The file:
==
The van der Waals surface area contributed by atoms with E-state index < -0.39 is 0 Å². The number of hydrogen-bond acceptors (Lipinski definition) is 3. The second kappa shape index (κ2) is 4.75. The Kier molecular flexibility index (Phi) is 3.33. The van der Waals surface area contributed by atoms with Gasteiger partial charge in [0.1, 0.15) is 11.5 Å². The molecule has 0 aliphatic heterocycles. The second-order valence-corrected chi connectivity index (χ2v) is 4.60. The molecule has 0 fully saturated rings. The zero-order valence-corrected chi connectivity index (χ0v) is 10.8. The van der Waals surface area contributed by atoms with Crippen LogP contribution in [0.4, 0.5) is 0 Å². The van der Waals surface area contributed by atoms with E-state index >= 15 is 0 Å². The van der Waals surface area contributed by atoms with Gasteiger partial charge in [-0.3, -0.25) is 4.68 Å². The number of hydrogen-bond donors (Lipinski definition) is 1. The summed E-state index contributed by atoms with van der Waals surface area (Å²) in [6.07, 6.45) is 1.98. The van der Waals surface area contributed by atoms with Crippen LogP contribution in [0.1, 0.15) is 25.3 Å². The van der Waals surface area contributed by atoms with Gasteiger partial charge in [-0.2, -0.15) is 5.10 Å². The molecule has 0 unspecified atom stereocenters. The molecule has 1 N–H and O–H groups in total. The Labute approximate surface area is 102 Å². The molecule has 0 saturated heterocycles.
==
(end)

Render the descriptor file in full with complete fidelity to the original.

The van der Waals surface area contributed by atoms with E-state index < -0.39 is 0 Å². The number of hydrogen-bond acceptors (Lipinski definition) is 3. The second kappa shape index (κ2) is 4.75. The Kier molecular flexibility index (Phi) is 3.33. The van der Waals surface area contributed by atoms with Gasteiger partial charge in [0.1, 0.15) is 11.5 Å². The molecule has 0 aliphatic heterocycles. The second-order valence-corrected chi connectivity index (χ2v) is 4.60. The molecule has 0 fully saturated rings. The zero-order valence-corrected chi connectivity index (χ0v) is 10.8. The van der Waals surface area contributed by atoms with Crippen LogP contribution in [0.4, 0.5) is 0 Å². The van der Waals surface area contributed by atoms with E-state index >= 15 is 0 Å². The van der Waals surface area contributed by atoms with Gasteiger partial charge in [-0.3, -0.25) is 4.68 Å². The number of hydrogen-bond donors (Lipinski definition) is 1. The summed E-state index contributed by atoms with van der Waals surface area (Å²) in [6.07, 6.45) is 1.98. The van der Waals surface area contributed by atoms with Crippen LogP contribution in [0.1, 0.15) is 25.3 Å². The van der Waals surface area contributed by atoms with Gasteiger partial charge in [-0.2, -0.15) is 5.10 Å². The molecule has 0 unspecified atom stereocenters. The molecule has 1 N–H and O–H groups in total. The Labute approximate surface area is 102 Å². The molecule has 0 saturated heterocycles.